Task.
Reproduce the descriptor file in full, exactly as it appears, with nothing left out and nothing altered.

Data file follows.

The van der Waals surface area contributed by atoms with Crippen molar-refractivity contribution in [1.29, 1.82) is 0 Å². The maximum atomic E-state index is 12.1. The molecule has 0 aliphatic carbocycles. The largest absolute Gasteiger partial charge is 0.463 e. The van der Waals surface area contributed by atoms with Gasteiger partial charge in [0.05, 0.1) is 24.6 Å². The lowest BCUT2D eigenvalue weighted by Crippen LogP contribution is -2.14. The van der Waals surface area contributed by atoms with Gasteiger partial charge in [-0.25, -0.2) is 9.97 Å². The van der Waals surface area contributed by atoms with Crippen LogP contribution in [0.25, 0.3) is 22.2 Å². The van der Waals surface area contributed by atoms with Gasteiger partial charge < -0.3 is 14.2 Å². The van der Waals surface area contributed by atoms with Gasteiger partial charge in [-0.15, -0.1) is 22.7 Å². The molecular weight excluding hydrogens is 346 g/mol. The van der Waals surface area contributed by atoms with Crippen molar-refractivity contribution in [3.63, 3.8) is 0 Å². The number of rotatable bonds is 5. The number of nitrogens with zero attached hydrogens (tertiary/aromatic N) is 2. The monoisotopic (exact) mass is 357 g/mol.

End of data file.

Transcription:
The van der Waals surface area contributed by atoms with Crippen molar-refractivity contribution in [1.29, 1.82) is 0 Å². The maximum atomic E-state index is 12.1. The molecule has 0 aliphatic carbocycles. The largest absolute Gasteiger partial charge is 0.463 e. The van der Waals surface area contributed by atoms with Gasteiger partial charge in [0.05, 0.1) is 24.6 Å². The lowest BCUT2D eigenvalue weighted by Crippen LogP contribution is -2.14. The van der Waals surface area contributed by atoms with Gasteiger partial charge in [-0.25, -0.2) is 9.97 Å². The van der Waals surface area contributed by atoms with Crippen LogP contribution in [0.25, 0.3) is 22.2 Å². The van der Waals surface area contributed by atoms with Gasteiger partial charge < -0.3 is 14.2 Å². The van der Waals surface area contributed by atoms with Gasteiger partial charge in [-0.15, -0.1) is 22.7 Å². The molecular weight excluding hydrogens is 346 g/mol. The van der Waals surface area contributed by atoms with Crippen molar-refractivity contribution in [3.63, 3.8) is 0 Å². The number of rotatable bonds is 5. The number of nitrogens with zero attached hydrogens (tertiary/aromatic N) is 2. The monoisotopic (exact) mass is 357 g/mol.